BERKELEY (CBS SF) -- Even in the San Francisco Bay Area's rebounding real estate market, the recent sale of a four-bedroom Berkeley home was raising eyebrows.
The house, located on a desirable corner lot in the Claremont neighborhood, was initially priced at $2.75 million but sold for $4.25 million -- a whopping $1.5 million over its listing.
It is a sign of the times, according to real estate agents across the Bay Area. Since the market awoke from its COVID slumber, prices of homes have soared and bidding wars have escalated from Marin County to the Silicon Valley.
"In the East Bay, there's simply more demand than houses available, so I'm not surprised that we got so many offers," said Compass Realty listing agent Julie Nachtwey, who listed the Berkeley home.
"The home has lots of character, and the stunning interior remodeling was over the top," she added. "The owners are selling because they want to downsize, now that the youngest son left for college. They're ready to travel and do other fun things."
The owners bought the home, built in 1911, for $1.58 million in 2016. They only had it listed for 10 days during which a heated bidding war erupted among potential buyers.
"The house itself is one of a kind. But, it's not so much about how much someone paid over the asking, it's about the fact that people pay a premium for the characteristics they want," Nachtwey said. "It's normal to have more than 2 or 3 offers, but sometimes there are 20. It depends on each individual situation. But it's like an auction -- the more people who put their hands up, the higher the price goes."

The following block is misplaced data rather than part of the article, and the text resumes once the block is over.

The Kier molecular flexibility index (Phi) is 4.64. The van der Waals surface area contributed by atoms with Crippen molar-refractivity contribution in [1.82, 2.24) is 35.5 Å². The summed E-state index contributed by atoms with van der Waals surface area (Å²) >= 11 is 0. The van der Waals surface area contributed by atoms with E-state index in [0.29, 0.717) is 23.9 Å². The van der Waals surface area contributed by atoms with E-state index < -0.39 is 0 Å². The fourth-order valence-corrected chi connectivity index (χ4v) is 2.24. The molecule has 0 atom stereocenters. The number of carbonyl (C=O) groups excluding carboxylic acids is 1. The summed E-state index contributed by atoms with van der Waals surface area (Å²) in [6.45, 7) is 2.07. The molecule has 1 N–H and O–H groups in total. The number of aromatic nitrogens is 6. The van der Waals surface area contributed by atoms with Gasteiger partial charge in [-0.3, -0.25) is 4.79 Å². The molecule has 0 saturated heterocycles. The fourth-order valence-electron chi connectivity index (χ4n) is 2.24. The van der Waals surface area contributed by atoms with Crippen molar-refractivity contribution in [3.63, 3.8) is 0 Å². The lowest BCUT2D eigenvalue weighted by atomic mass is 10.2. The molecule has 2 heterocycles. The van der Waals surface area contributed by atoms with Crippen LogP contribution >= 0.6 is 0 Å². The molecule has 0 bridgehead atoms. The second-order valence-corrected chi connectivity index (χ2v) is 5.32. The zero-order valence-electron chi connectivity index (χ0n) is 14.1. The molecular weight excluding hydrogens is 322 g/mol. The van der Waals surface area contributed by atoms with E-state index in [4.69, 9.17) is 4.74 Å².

According to CoreLogic, a real estate data tracking firm, the median price for an existing single-family home in the Bay Area rose 12.8% in August over last year.
Prices rose by double-digits in Alameda, Santa Clara and Solano counties.
"It's not surprising considering how special homeownership is in Berkeley, the extremely limited supply of single-family detached homes in Berkeley, and the historically low interest rates which don't necessarily make homeownership in Berkeley affordable, but it makes it possible for buyers to make these high, over-asking offers," said David Stark, with the Bay East Association of Realtors.
The median sale price for a single family home was higher this September than it was last September in every city they track in the East Bay, with the exception of Albany, according to Bay East Association of Realtors data.
Homes in the Tri-Valley area saw the largest increase, where the median sale prices for homes in Alamo, Danville, Dublin, Livermore, Pleasanton, and San Ramon are all above $1,000,000.
"These market conditions are sustainable, especially as long as supply stays relatively limited," Stark said. "This is absolutely a seller's market right now because the supply is so limited."
Combine the low inventory with the historically low interest rates, he says that'll remain the case for some time. So buyers should be ready to play ball.
"If your heart and mind is set on a particular community, you've gotta be ready to make a very competitive, aggressive offer," he said.
Max Darrow contributed to this story.
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